The Role of Sanctions in Democracy Promotion: The Case of Zimbabwe

Sanctions have long been at the core of the international community’s promotion of democracy in Zimbabwe. Following the introduction of sanctions targeting key members of the regime in 2002, the desired improvements in human rights and democracy have been absent, despite reduced violence surrounding elections in recent years.

In February 2013, a large proportion of the E.U.’s sanctions were removed, suspending sanctions against 81 individuals and eight companies. Sanctions against ten individuals and two companies based in Zimbabwe remained. In early February, the European Union further removed sanctions against eight individuals in Zimbabwe’s military and political elite. Currently the only sanctions remaining are against President Robert Mugabe and his wife, who remain under an asset freeze on wealth held in the EU and are also banned from traveling to the European Union. Zimbabwe itself remains under an arms embargo and arms supplier Zimbabwe Defense Industries is also under sanction.

With Mugabe enjoying his 34th year as President, the decision by the EU to move away from sanctions demonstrates an admission of their ineffectiveness. Despite their use, Mugabe has retained power even though he was subject to criticism following his recent re-election in August 2013. Opposition leader Morgan Tsvangirai claimed voting was marred by widespread vote rigging and challenged the results in court with little effect. United Kingdom Foreign Minister William Hague noted that he had ‘grave concerns’ about the election. U.S. Secretary of State John Kerry declared, ‘Make no mistake: in light of substantial electoral irregularities reported by domestic and regional observers, the United States does not believe that the results announced today represent a credible expression of the will of the Zimbabwean people’.

Rather than an indication of democratic improvements in Zimbabwe, the easing of sanctions suggests that attempts to isolate Zimbabwe and target its elites have failed. Although violence surrounding elections has been reduced there can be little claim of democratic improvement. Instead the move away from sanctions is part of a reduced focus on Zimbabwe by the international community. The European Union has shifted its focus to supporting state-building efforts in Somalia, whilst the United States now places a much greater emphasis on counter-terrorism in Africa.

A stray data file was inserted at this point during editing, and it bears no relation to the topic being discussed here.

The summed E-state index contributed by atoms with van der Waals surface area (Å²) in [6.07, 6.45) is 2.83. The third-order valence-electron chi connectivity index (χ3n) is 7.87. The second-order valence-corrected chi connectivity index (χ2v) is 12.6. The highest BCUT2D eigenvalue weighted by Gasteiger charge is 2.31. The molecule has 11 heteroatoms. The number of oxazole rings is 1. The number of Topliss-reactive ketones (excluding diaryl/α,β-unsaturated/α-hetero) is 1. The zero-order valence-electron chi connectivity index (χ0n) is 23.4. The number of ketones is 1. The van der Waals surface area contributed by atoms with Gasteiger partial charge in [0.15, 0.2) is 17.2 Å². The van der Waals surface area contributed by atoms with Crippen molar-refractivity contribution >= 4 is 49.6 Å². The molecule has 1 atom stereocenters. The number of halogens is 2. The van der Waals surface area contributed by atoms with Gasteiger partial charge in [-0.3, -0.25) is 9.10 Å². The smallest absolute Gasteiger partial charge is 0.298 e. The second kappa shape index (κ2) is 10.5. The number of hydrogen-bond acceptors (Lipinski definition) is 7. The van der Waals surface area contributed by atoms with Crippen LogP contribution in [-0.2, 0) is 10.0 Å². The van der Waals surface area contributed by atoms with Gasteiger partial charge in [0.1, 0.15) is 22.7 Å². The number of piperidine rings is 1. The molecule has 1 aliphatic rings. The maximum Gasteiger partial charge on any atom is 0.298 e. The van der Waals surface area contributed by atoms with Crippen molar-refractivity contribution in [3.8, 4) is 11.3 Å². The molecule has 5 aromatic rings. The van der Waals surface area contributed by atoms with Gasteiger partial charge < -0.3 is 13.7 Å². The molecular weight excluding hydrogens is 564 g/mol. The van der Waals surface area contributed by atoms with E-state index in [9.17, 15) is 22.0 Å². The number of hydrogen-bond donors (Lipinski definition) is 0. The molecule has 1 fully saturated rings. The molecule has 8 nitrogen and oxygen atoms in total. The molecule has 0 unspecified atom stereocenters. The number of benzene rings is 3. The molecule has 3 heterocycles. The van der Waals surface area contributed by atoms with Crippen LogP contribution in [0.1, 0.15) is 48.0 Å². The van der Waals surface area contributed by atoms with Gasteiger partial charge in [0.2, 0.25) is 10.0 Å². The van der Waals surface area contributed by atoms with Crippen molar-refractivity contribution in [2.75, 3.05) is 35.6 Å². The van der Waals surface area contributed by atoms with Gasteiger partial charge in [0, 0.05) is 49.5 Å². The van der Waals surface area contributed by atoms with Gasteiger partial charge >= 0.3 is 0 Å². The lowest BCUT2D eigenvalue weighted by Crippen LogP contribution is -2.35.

The United States Government however continues to state that it has no plans to loosen its sanctions until democratic improvements are seen, and has also banned Mugabe from attending the U.S.- Africa Leaders Summit in August. In contrast, the European Union’s decision to invite President Mugabe to April’s EU-Africa summit in Brussels represents a shift away from sanctions and potentially a new era for E.U.-Zimbabwe relations.

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2 Responses to The Role of Sanctions in Democracy Promotion: The Case of Zimbabwe

  1. Good post Callum. In addition to the ineffectiveness of economic sanctions in promoting democracy and human rights, I think they have, however inadvertently, allowed Mugabe to deflect both domestic and international criticism of his own disastrous economic policies. The president regularly blames western sanctions for the economic woes of the country, rather than admitting that domestic policies are also a significant part of the problem. If sanctions were absent, would it Mugabe be held (even a little) more accountable? Just a thought, or a false hope.

  2. cjforster says:

    I think that’s a good point re. sanctions being used as a means to deflect criticism, especially domestically.

    Here are two interesting follow up pieces on the wider issues from my original piece.

    The UK-Zimbabwe relationship http://www.theguardian.com/world/2014/feb/12/-meet-robert-mugabe-eu-africa-summit

    Criticism about the ending of sanctions, ‘EU slammed for forsaking democratic hopes of Zimbabweans’: http://allafrica.com/stories/201403010003.html

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